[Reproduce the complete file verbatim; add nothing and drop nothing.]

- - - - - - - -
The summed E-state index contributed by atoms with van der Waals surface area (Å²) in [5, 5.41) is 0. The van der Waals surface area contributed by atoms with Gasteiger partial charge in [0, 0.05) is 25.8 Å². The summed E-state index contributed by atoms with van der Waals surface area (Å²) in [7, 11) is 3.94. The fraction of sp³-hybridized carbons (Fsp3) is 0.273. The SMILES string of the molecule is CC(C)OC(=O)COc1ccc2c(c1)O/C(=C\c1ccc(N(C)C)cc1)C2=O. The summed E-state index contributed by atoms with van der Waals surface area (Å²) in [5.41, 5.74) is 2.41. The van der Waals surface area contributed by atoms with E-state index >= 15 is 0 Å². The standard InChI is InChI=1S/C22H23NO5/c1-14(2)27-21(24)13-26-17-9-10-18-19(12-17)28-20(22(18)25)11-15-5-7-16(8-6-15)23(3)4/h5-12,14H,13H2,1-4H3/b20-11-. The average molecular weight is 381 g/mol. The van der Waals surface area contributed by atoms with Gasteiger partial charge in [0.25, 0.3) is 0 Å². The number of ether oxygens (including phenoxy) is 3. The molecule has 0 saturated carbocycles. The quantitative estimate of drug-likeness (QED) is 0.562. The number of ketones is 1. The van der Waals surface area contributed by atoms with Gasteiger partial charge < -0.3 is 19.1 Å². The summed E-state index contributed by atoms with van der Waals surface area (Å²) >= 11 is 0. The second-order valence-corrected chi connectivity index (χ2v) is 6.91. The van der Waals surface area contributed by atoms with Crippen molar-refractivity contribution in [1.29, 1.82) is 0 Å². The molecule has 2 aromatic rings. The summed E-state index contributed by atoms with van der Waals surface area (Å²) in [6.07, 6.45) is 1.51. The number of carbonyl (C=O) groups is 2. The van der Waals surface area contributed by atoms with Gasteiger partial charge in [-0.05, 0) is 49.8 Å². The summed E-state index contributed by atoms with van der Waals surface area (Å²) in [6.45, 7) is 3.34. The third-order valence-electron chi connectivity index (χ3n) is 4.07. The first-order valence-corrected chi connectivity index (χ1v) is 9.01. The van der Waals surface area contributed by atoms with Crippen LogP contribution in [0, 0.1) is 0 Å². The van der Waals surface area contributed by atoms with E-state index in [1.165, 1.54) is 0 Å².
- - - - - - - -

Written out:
The summed E-state index contributed by atoms with van der Waals surface area (Å²) in [5, 5.41) is 0. The van der Waals surface area contributed by atoms with Gasteiger partial charge in [0, 0.05) is 25.8 Å². The summed E-state index contributed by atoms with van der Waals surface area (Å²) in [7, 11) is 3.94. The fraction of sp³-hybridized carbons (Fsp3) is 0.273. The SMILES string of the molecule is CC(C)OC(=O)COc1ccc2c(c1)O/C(=C\c1ccc(N(C)C)cc1)C2=O. The summed E-state index contributed by atoms with van der Waals surface area (Å²) in [5.41, 5.74) is 2.41. The van der Waals surface area contributed by atoms with E-state index >= 15 is 0 Å². The standard InChI is InChI=1S/C22H23NO5/c1-14(2)27-21(24)13-26-17-9-10-18-19(12-17)28-20(22(18)25)11-15-5-7-16(8-6-15)23(3)4/h5-12,14H,13H2,1-4H3/b20-11-. The average molecular weight is 381 g/mol. The van der Waals surface area contributed by atoms with Gasteiger partial charge in [0.25, 0.3) is 0 Å². The number of ether oxygens (including phenoxy) is 3. The molecule has 0 saturated carbocycles. The quantitative estimate of drug-likeness (QED) is 0.562. The number of ketones is 1. The van der Waals surface area contributed by atoms with Gasteiger partial charge < -0.3 is 19.1 Å². The summed E-state index contributed by atoms with van der Waals surface area (Å²) >= 11 is 0. The second-order valence-corrected chi connectivity index (χ2v) is 6.91. The van der Waals surface area contributed by atoms with Crippen molar-refractivity contribution in [1.29, 1.82) is 0 Å². The molecule has 2 aromatic rings. The summed E-state index contributed by atoms with van der Waals surface area (Å²) in [6.07, 6.45) is 1.51. The number of carbonyl (C=O) groups is 2. The van der Waals surface area contributed by atoms with Gasteiger partial charge in [-0.05, 0) is 49.8 Å². The summed E-state index contributed by atoms with van der Waals surface area (Å²) in [6.45, 7) is 3.34. The third-order valence-electron chi connectivity index (χ3n) is 4.07. The first-order valence-corrected chi connectivity index (χ1v) is 9.01. The van der Waals surface area contributed by atoms with Crippen LogP contribution in [0, 0.1) is 0 Å². The van der Waals surface area contributed by atoms with E-state index in [1.165, 1.54) is 0 Å².